Katherine Read, from Logie, near Dundee, was super talented, fashionable and sought after with her best work compared that of her contemporary Thomas Gainsbourgh, England’s favourite portrait painter.
But Read’s legacy failed to endure with her achievements broadly obscured by the male-dominated art world of the 18th Century.
Now, the purchase of one of her portraits by the McManus Art Gallery and Museum in Dundee, as well as work by the Dundee Women’s Trail, has brought to the fore the colourful and accomplished life of the aristocrat’s daughter from Angus.
The portrait of Lady Glenorchy, painted by Read in 1762, is one of around 300 completed by the artist but the works, mostly of women and children, rarely leave the families they were painted for and seldom come up for auction.
Anna Robertson, Fine and Applied Art Manager at The McManus, said: “Professional women artists of this period are rare, the connection to Scotland rarer and for The McManus, Katherine Read’s connection with Dundee makes her unique.
"We are proud to add such a significant work to our permanent art collection – further strengthening a collection that is recognised as being of national importance.”
As a woman, Read could not undertake the same professional training as a male artist and was never able to study life drawing. Her work may further have been marginalised by her use of pastels, broadly seen as a woman’s material.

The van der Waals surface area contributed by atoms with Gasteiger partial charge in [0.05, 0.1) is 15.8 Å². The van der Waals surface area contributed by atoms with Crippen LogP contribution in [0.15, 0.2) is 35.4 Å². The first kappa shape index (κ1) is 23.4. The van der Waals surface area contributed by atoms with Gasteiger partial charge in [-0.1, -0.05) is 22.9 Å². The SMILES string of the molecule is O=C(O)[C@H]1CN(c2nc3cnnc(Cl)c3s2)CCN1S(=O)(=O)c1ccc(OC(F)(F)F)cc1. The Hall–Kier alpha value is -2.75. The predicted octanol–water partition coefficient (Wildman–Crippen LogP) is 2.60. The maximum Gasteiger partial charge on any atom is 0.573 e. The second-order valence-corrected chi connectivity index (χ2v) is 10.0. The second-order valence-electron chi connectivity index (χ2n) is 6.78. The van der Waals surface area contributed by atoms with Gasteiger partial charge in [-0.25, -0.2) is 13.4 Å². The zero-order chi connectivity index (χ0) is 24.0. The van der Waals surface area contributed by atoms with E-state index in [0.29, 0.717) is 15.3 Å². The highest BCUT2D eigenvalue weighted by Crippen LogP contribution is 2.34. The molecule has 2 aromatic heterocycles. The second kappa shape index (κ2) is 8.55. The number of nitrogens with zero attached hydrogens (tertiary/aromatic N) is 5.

The artist was one of 13 children and her parents, Alexander Read and Elizabeth Wedderburn, were both from prominent Jacobite supporting families with her uncle Sir John Wedderburn, 5th Baronet of Blackness, captured after Culloden and executed in 1746.
As the rising began, Katharine went to Italy in 1745 to train in pastels under Maurice-Quentin de La Tour. She moved to Rome in 1751, where she established a portraiture clientele from the Italian aristocracy and Brits on the Grand Tour.
Read was confident of her talents, writing to her brother “You’ll see I’ll top it with the best of them”.
She established her studio in London in the mid 1750s and her career took off in 1761 when she was commissioned to paint Queen Charlotte and her children.
One commentator noted around this time: “She’ll equal at least if not excel the most celebrated of her profession in Great Britain”.
It was in London she met diarist Fanny Burney, who made a series of rather unflattering observations about the artist which were later re-assessed by feminist Germaine Greer.
Burney wrote: “Miss Read is shrewd and clever … but she is so very deaf that it is a fatigue to enter conversation with her. She is most exceedingly ugly, and of a very melancholic or rather discontented humour… added to which she dresses in a style the most strange and queer that can be conceived & which is worst of all, is always very dirty.”
In 1777, Read, travelled to India in the hope of establishing a practice for in Madras. The following year she set sail for home but she didn’t survive the journey and was buried at sea, aged 55.